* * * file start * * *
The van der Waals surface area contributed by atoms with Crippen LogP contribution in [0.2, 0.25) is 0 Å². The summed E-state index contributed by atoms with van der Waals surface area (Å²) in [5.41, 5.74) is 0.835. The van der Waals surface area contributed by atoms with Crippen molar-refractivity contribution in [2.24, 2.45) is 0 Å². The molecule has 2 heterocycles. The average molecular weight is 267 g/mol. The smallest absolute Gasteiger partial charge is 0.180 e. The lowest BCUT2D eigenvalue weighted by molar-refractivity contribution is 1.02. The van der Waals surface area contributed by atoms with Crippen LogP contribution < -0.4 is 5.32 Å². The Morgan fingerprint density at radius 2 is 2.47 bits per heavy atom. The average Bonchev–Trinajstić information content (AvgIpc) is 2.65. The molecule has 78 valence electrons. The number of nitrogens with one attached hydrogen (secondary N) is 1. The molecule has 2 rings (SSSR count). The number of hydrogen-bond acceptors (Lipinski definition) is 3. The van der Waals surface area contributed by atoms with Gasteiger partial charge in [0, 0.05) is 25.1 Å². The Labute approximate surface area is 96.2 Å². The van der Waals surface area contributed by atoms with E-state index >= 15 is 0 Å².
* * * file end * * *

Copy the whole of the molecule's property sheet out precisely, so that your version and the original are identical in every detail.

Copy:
The van der Waals surface area contributed by atoms with Crippen LogP contribution in [0.2, 0.25) is 0 Å². The summed E-state index contributed by atoms with van der Waals surface area (Å²) in [5.41, 5.74) is 0.835. The van der Waals surface area contributed by atoms with Crippen molar-refractivity contribution in [2.24, 2.45) is 0 Å². The molecule has 2 heterocycles. The average molecular weight is 267 g/mol. The smallest absolute Gasteiger partial charge is 0.180 e. The lowest BCUT2D eigenvalue weighted by molar-refractivity contribution is 1.02. The van der Waals surface area contributed by atoms with Crippen LogP contribution < -0.4 is 5.32 Å². The Morgan fingerprint density at radius 2 is 2.47 bits per heavy atom. The average Bonchev–Trinajstić information content (AvgIpc) is 2.65. The molecule has 78 valence electrons. The number of nitrogens with one attached hydrogen (secondary N) is 1. The molecule has 2 rings (SSSR count). The number of hydrogen-bond acceptors (Lipinski definition) is 3. The van der Waals surface area contributed by atoms with Gasteiger partial charge in [0, 0.05) is 25.1 Å². The Labute approximate surface area is 96.2 Å². The van der Waals surface area contributed by atoms with E-state index >= 15 is 0 Å².